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ARENA Looks To Accelerate Renewable Hybrid Power Plants

Originally published on RenewEconomy

The Australian Renewable Energy Agency says it will soon unveil its strategy for a widespread “hybridisation” of Australia’s fleet of fossil fuel power plants.

ARENA chair Greg Bourne says a report conducted by Parsons Brinkerhoff will be released later this month which will look at how quickly and widely renewable fuels such as geothermal, solar thermal and biomass can be added to existing plants, or used to exploit the infrastructure of plants which have closed.

Bourne sees hybridisation as a key strategy for the deployment of renewables in Australia, even if some argue that it may extend the life of dirty and inefficient coal plants. It is part of what he sees as a cautious and gradual approach to the greening of Australia’s electricity grid.

“We expect this study will inform the design of a new program in 2013/14 to encourage the broader deployment of utility scale, grid connected renewable energy in existing power stations,” he said in a speech to the Australian National Conference on Resources and Energy in Canberra.

Screen-Shot-2013-10-04-at-11.39.46-AMBourne cited two examples of this – the 44MW solar thermal “booster” that is being added to the Kogan Creek coal fired generator in Queensland (pictured), and the proposed solar thermal/gas fired hybrid that is being considered to replace the close Collinsville coal-fired generator in north Queensland. There was no mention of the solar thermal project being proposed for Port Augusta, although presumably this woud fit the category.

“We see hybrid projects as one of the pathways to not only introduce renewables into the energy mix but also to simultaneously improve the emission intensity of the plant; boost output and through “learning by doing” increase .

“We know existing fossil fuel sites offer many benefits for renewable energy projects.  Existing communities can provide energy workers. Existing grid connections and transmission infrastructure can reduce costs. In most cases, environmental permits are already taken care of. And, importantly, there are opportunities to re-use steam turbines.”

(There was no mention of the solar thermal project being proposed for Port Augusta, although presumably this would fit one of the two categories he cited).

ARENA is also focused on off-grid applications, which Bourne says also offer opportunities for hybrid systems.

He warned that because Australia had more than 100 years of “embedded technology and infrastructure to contend with, and billions of dollars of existing gas and coal-fired power plants, transforming this would be an “incremental process” and “cannot happen overnight. “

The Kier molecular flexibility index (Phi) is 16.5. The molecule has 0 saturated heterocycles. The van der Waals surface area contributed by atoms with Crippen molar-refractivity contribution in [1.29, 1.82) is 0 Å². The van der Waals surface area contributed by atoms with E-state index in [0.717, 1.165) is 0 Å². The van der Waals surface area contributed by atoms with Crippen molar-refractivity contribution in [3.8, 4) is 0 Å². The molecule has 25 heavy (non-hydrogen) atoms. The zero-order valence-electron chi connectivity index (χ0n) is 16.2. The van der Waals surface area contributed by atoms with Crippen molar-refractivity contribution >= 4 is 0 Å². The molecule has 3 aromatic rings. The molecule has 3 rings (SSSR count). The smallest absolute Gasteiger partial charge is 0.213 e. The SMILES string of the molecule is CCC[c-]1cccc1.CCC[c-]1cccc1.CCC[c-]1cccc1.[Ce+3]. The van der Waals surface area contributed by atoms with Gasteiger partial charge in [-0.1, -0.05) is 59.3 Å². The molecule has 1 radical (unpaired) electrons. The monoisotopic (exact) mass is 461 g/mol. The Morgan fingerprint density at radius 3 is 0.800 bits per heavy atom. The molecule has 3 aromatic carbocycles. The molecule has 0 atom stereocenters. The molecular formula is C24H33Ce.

But he said that Australia was “poorly portfolioed” and a “gradual” shift away from a reliance on fossil fuels for power generation was imperative.

“Expanding renewable energy is in the interests of all Australians. Fossil fuels of course are finite and their use is coming under intense pressure in many countries from a global and local emissions perspective.

“The threat of climate change, together with the pressures to reduce emissions through mitigation efforts, will have a significant effect on how Australia sees its coal reserves in particular.

“Will it remain a reserve  – monetisable at today’s economic, financial and market settings – or will it revert to just being a physical resource – there, but like some other minerals  – losing value. The jury is out. What is certain is that Australia will be a market taker of the many global decisions that lie ahead. “

Bourne said Australia also faces significant environmental and economic impacts from climate change and “only by generating power from renewable sources, driving for energy efficiency and thereby reducing our emissions intensity can we hope to reduce our carbon footprint and do our part towards solving this global challenge.

“Perversely the more we do to play our part in reducing Australia’s burden on the global carbon budget, the more we put our fossil fuel reserves under pressure.

“Studies have also shown that renewables put downward pressure on our rapidly rising electricity prices – so there is a more immediate and tangible rationale for rebalancing the portfolio. Competitive renewable energy generation will be a lasting legacy and will ensure our energy security into the distant future.”

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